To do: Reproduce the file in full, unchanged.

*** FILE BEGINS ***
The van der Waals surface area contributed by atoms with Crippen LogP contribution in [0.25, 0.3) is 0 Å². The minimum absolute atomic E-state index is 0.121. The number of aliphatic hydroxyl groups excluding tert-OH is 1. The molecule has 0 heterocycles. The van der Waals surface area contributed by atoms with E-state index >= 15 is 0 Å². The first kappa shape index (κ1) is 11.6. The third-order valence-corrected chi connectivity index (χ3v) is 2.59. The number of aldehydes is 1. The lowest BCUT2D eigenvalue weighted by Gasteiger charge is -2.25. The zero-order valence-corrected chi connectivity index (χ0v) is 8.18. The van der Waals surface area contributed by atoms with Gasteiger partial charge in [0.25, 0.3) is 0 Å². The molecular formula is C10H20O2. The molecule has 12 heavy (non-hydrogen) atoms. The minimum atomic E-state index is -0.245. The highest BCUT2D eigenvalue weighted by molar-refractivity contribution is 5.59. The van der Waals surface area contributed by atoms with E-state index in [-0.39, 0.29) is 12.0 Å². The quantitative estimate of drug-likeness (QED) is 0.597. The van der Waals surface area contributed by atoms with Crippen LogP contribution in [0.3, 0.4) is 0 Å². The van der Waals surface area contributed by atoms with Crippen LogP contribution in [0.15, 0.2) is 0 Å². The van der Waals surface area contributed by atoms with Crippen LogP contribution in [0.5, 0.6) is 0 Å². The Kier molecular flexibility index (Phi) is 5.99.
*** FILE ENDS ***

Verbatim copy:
The van der Waals surface area contributed by atoms with Crippen LogP contribution in [0.25, 0.3) is 0 Å². The minimum absolute atomic E-state index is 0.121. The number of aliphatic hydroxyl groups excluding tert-OH is 1. The molecule has 0 heterocycles. The van der Waals surface area contributed by atoms with E-state index >= 15 is 0 Å². The first kappa shape index (κ1) is 11.6. The third-order valence-corrected chi connectivity index (χ3v) is 2.59. The number of aldehydes is 1. The lowest BCUT2D eigenvalue weighted by Gasteiger charge is -2.25. The zero-order valence-corrected chi connectivity index (χ0v) is 8.18. The van der Waals surface area contributed by atoms with Gasteiger partial charge in [0.25, 0.3) is 0 Å². The molecular formula is C10H20O2. The molecule has 12 heavy (non-hydrogen) atoms. The minimum atomic E-state index is -0.245. The highest BCUT2D eigenvalue weighted by molar-refractivity contribution is 5.59. The van der Waals surface area contributed by atoms with E-state index in [-0.39, 0.29) is 12.0 Å². The quantitative estimate of drug-likeness (QED) is 0.597. The van der Waals surface area contributed by atoms with Crippen LogP contribution in [0.3, 0.4) is 0 Å². The van der Waals surface area contributed by atoms with Crippen LogP contribution in [0.15, 0.2) is 0 Å². The van der Waals surface area contributed by atoms with Crippen LogP contribution in [0.5, 0.6) is 0 Å². The Kier molecular flexibility index (Phi) is 5.99.